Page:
I did see more than poop this weekend. This house sits atop a hill off Prillaman Switch Road and while I pass it on my way to and from the cabin, I'd never stopped to take a picture until today.


It's for sale. The ad I saw online said "beautiful home with great view!"  While I agree it's a great view, I do think this house is more of a fixer-upper.  But I do love it.



Before I left the cabin, I strolled down along the pond. It was even colder today and the top of the water is frozen over.



I walked over to the old cabin and snapped a picture of the view from the porch.


It's part of the reason I use to justify my belief that the cabin is worth saving.


It's not much to look at now...but with a little bit of work, it could be a lovely guest cottage.

This would be the spa bath...A big clawfoot tub would overlook that view of the woods above.


And we'd need to re-wire...


But what a view...



Okay, so maybe it's only in my imagination.



Alright, Now Who Did This?!


So, I'm out walking across the lane, along the path leading up toward the mountain top when I started coming across some animal tracks.  In light of the scat attack out by the woodpile, I thought this might bring further enlightenment to the quest for certainty.

But the more tracks I followed, the more I found. And they were right large.


So, if any of you out there have any idea what any of these are, please let me know! I'm beginning to think Big Foot is hosting an animal convention outside.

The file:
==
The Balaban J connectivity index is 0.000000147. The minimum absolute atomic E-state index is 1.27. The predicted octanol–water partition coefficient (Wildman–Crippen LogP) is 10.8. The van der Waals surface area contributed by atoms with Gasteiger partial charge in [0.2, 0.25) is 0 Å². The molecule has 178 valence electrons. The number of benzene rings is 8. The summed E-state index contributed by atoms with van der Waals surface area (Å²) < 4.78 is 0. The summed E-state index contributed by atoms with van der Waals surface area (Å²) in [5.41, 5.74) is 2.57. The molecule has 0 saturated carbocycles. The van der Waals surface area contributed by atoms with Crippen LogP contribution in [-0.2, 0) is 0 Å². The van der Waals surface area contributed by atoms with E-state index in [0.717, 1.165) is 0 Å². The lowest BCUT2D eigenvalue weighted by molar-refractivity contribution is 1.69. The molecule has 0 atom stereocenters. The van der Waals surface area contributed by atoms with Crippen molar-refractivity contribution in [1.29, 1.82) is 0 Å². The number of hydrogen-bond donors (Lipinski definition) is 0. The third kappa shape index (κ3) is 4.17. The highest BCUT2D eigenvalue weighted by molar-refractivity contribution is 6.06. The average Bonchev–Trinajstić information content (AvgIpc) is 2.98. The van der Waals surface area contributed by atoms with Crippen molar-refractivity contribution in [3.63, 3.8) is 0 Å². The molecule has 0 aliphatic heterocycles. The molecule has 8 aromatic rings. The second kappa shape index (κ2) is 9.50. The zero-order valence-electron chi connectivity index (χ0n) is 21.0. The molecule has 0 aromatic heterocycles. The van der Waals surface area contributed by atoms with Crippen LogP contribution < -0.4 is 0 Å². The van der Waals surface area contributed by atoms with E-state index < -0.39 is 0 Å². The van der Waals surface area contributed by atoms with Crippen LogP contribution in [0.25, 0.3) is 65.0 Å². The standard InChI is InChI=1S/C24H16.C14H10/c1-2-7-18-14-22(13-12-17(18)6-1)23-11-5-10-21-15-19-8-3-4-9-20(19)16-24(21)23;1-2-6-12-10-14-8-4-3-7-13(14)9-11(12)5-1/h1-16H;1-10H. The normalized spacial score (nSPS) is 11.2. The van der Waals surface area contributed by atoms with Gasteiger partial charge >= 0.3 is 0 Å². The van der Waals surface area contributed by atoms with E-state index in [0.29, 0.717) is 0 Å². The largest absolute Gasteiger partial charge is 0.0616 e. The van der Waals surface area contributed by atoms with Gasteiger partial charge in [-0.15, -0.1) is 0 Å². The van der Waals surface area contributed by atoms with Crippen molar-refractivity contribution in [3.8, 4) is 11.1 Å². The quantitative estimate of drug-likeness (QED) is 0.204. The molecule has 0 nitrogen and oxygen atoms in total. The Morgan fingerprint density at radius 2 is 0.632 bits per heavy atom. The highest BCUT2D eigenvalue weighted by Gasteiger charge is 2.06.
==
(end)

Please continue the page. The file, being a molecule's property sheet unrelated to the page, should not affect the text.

This was the first one I found and I was just sure it was Coyote, but after looking at charts, pictures and graphs online I now think bobcat looks very much like coyote. In fact, they're all beginning to run together!




The Things We Do...


He's a sweet boy, really he is.  And now that he's a senior citizen, he's downright civilized. 

If this is true, why then do I feel the need to periodically take him out onto the sun porch and do this to him?



Wish You Were Here...or Hairy Wasn't



If you'd been here a few moments ago, the scent of roasting chicken would've infused the warm cabin kitchen when you stepped across the threshold.

I would've said, "Oh, good! You're just in time for supper!" And insisted you stay to eat.

As you warmed your hands in front of the toasty wood stove, you'd look around and see the dog sleeping on the ottoman by my chair and think, all is truly well with the world tonight.


If you'd been here tonight you, too, could've heard the loud ker-thunking sound outside my kitchen window as the Visitor from Last Night returned!

Once again the Hairy Pooper eluded my attempts to capture him with the scant blade of yellow light my flashlight provided. But don't worry- tomorrow's another day.  Perhaps more fuzzy poo-poos await our morning trip to the woodpile.

Shoot! The fire's low and I need another log...Hope Hairy didn't smell the chicken...